7 - Silver Linings Playbook: David O. Russell doesn't have the greatest reputation. He's said to be curt, unsociable, short-tempered, and a bully. I know a few critics who have experienced bad interviews with him. Then there are the well-publicized rows he has had with various actors over the years. More than a handful of notables have vowed never again to work with him. But that's all behind-the-scenes stuff. What matters to movie-goers is what's on the screen and there's no doubt that Russell delivers with Silver Linings Playbook, a romantic comedy that works not only in all the ways romantic comedies should work but in a few other ways as well. It's easy to like this film, which features a tremendous performance by Jennifer Lawrence and top-notch chemistry between her and co-star Bradley Cooper. If you're looking for a feel-good title on the Top 10, this is it. Not too tart, not too sweet, it hits the right spot. It's an easy film to love.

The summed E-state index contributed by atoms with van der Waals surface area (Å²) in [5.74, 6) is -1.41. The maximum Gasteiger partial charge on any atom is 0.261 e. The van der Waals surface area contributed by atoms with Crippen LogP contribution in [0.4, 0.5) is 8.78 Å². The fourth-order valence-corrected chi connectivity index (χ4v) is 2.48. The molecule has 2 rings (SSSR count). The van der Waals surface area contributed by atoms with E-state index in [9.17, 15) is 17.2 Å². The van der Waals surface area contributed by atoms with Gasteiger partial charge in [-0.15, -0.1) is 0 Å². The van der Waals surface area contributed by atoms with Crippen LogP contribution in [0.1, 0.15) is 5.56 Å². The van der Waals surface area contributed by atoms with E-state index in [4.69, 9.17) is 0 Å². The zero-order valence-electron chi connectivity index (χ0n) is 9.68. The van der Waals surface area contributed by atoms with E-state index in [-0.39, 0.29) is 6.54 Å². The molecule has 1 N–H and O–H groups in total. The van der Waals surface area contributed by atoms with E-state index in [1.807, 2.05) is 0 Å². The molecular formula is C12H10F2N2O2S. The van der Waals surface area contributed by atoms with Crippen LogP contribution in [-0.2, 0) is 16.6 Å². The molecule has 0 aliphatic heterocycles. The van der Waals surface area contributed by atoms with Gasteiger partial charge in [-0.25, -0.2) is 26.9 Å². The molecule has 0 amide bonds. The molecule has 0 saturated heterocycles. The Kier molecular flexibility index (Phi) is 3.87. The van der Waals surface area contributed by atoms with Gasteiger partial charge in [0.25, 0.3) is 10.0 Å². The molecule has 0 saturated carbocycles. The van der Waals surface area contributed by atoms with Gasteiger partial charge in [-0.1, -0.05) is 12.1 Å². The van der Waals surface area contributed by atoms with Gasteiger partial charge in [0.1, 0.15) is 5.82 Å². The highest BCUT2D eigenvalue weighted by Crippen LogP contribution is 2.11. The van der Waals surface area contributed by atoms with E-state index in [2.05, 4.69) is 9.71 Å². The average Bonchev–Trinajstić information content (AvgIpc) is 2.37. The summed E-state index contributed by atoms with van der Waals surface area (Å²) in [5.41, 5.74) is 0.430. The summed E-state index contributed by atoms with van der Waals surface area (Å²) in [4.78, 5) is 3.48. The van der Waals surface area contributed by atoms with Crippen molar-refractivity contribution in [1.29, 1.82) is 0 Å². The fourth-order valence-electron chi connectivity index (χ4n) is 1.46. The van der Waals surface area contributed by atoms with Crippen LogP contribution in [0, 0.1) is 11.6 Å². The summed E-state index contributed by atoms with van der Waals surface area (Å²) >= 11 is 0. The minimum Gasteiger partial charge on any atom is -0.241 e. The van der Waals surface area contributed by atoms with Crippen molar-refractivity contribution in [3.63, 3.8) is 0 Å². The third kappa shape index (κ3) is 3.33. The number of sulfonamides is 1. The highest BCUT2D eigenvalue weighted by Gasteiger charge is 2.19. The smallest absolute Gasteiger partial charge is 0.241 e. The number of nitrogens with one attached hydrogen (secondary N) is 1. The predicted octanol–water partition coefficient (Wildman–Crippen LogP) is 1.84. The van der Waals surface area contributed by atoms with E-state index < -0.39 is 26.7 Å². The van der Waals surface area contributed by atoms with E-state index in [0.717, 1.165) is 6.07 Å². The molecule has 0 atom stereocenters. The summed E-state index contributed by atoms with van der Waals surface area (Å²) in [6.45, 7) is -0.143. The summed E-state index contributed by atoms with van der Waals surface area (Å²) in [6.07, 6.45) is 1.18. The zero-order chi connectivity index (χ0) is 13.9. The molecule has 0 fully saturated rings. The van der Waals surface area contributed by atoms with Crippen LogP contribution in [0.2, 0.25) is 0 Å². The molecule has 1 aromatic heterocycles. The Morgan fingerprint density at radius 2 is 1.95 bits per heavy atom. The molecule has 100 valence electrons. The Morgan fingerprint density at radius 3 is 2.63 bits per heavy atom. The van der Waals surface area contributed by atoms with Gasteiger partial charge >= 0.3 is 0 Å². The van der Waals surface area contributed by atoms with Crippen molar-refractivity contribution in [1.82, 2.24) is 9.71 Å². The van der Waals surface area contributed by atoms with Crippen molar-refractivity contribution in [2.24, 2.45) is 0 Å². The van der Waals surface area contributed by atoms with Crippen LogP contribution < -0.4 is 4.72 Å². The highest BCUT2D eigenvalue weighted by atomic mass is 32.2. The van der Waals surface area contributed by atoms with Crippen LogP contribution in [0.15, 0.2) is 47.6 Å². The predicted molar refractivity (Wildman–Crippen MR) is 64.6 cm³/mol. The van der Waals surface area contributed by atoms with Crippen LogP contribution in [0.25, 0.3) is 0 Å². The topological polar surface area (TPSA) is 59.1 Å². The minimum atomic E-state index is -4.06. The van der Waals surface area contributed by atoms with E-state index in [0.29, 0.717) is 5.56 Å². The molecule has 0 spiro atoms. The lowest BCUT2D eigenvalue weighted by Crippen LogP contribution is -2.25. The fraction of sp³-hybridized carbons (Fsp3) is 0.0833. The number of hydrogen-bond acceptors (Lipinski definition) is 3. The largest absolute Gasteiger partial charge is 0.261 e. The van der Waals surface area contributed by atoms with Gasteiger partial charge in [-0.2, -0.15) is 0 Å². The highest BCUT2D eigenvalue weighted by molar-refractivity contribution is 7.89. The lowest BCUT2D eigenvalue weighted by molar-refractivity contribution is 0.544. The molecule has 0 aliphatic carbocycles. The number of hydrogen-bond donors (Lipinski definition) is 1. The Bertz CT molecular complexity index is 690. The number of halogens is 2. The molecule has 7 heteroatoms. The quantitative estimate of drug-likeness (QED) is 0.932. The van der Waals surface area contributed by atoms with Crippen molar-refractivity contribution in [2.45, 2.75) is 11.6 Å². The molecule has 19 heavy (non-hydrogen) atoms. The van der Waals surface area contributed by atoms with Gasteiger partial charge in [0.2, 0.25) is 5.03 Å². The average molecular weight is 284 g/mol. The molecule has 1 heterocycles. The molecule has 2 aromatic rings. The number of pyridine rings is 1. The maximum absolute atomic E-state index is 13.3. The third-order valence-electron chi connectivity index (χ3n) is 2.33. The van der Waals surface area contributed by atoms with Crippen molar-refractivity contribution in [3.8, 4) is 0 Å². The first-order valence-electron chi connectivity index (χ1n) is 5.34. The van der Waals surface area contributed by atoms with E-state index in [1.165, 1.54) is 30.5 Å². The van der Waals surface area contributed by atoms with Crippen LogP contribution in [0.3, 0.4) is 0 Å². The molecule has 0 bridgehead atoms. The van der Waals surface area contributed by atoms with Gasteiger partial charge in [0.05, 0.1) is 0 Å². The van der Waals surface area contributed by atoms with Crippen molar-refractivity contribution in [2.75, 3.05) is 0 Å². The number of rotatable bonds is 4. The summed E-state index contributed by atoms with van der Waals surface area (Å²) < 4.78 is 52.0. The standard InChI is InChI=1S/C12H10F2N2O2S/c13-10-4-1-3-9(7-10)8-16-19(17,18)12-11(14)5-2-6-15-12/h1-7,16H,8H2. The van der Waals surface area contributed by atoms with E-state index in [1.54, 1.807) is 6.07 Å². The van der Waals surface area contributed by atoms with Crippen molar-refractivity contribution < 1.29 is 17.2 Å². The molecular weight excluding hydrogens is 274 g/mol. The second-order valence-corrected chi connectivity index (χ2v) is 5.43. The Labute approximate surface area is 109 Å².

6 - Django Unchained: The release of a Quentin Tarantino movie is a little like the release of a Martin Scorsese movie - an event for a select group of movie-goers. Tarantino doesn't make a lot of films; he takes his time in between and doesn’t allow anyone or anything to rush him. He tends to play within familiar genres but often goes off in unexpected directions and/or twists conventions. I'm waiting to see what he does with the romantic comedy. Django Unchained is Tarantino's take on the Western. And, while it's readily identifiable as a Western, it's not like any Western I've seen. In fact, it's more of a revenge fantasy and, believe it or not, a romance. However one decides to classify Django Unchained, one thing's for sure: it offers nearly three hours of scintillating cinema. Of course, the usual caveat applies with Tarantino: the violence is over-the-top. But for those who don't mind that sort of thing, Django Unchained represents a great way to close out the year.